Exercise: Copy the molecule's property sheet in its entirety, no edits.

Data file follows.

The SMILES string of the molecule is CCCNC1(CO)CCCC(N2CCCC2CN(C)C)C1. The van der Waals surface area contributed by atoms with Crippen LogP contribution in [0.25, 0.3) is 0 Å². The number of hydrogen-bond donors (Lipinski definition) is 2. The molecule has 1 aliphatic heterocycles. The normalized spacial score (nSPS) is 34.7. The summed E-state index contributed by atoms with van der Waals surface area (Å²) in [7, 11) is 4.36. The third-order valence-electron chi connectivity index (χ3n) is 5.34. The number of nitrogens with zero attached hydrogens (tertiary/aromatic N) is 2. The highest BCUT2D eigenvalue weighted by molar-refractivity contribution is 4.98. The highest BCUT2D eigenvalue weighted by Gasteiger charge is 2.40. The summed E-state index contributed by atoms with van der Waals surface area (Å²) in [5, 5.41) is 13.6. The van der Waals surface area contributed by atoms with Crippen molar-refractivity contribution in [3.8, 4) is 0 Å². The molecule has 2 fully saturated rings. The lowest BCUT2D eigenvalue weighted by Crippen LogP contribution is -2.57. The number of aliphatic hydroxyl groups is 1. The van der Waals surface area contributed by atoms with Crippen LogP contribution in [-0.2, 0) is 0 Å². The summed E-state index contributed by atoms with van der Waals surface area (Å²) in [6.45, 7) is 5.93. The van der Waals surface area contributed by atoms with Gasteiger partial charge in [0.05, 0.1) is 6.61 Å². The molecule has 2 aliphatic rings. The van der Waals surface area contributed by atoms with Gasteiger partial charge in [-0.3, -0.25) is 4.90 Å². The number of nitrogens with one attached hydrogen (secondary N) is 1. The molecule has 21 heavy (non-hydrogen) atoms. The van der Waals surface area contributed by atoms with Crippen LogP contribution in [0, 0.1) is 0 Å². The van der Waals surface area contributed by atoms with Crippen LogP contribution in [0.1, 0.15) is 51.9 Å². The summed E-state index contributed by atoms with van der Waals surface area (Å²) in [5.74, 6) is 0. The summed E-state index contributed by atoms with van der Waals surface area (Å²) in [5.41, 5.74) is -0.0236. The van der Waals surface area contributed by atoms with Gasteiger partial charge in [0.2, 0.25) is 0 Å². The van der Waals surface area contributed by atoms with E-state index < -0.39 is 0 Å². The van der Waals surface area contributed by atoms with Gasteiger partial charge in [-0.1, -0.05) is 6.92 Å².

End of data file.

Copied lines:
The SMILES string of the molecule is CCCNC1(CO)CCCC(N2CCCC2CN(C)C)C1. The van der Waals surface area contributed by atoms with Crippen LogP contribution in [0.25, 0.3) is 0 Å². The number of hydrogen-bond donors (Lipinski definition) is 2. The molecule has 1 aliphatic heterocycles. The normalized spacial score (nSPS) is 34.7. The summed E-state index contributed by atoms with van der Waals surface area (Å²) in [7, 11) is 4.36. The third-order valence-electron chi connectivity index (χ3n) is 5.34. The number of nitrogens with zero attached hydrogens (tertiary/aromatic N) is 2. The highest BCUT2D eigenvalue weighted by molar-refractivity contribution is 4.98. The highest BCUT2D eigenvalue weighted by Gasteiger charge is 2.40. The summed E-state index contributed by atoms with van der Waals surface area (Å²) in [5, 5.41) is 13.6. The van der Waals surface area contributed by atoms with Crippen molar-refractivity contribution in [3.8, 4) is 0 Å². The molecule has 2 fully saturated rings. The lowest BCUT2D eigenvalue weighted by Crippen LogP contribution is -2.57. The number of aliphatic hydroxyl groups is 1. The van der Waals surface area contributed by atoms with Crippen LogP contribution in [-0.2, 0) is 0 Å². The summed E-state index contributed by atoms with van der Waals surface area (Å²) in [6.45, 7) is 5.93. The van der Waals surface area contributed by atoms with Gasteiger partial charge in [0.05, 0.1) is 6.61 Å². The molecule has 2 aliphatic rings. The van der Waals surface area contributed by atoms with Gasteiger partial charge in [-0.3, -0.25) is 4.90 Å². The number of nitrogens with one attached hydrogen (secondary N) is 1. The molecule has 21 heavy (non-hydrogen) atoms. The van der Waals surface area contributed by atoms with Crippen LogP contribution in [0, 0.1) is 0 Å². The van der Waals surface area contributed by atoms with Crippen LogP contribution in [0.1, 0.15) is 51.9 Å². The summed E-state index contributed by atoms with van der Waals surface area (Å²) in [5.74, 6) is 0. The summed E-state index contributed by atoms with van der Waals surface area (Å²) in [5.41, 5.74) is -0.0236. The van der Waals surface area contributed by atoms with Gasteiger partial charge in [0.2, 0.25) is 0 Å². The van der Waals surface area contributed by atoms with E-state index < -0.39 is 0 Å². The van der Waals surface area contributed by atoms with Gasteiger partial charge in [-0.1, -0.05) is 6.92 Å².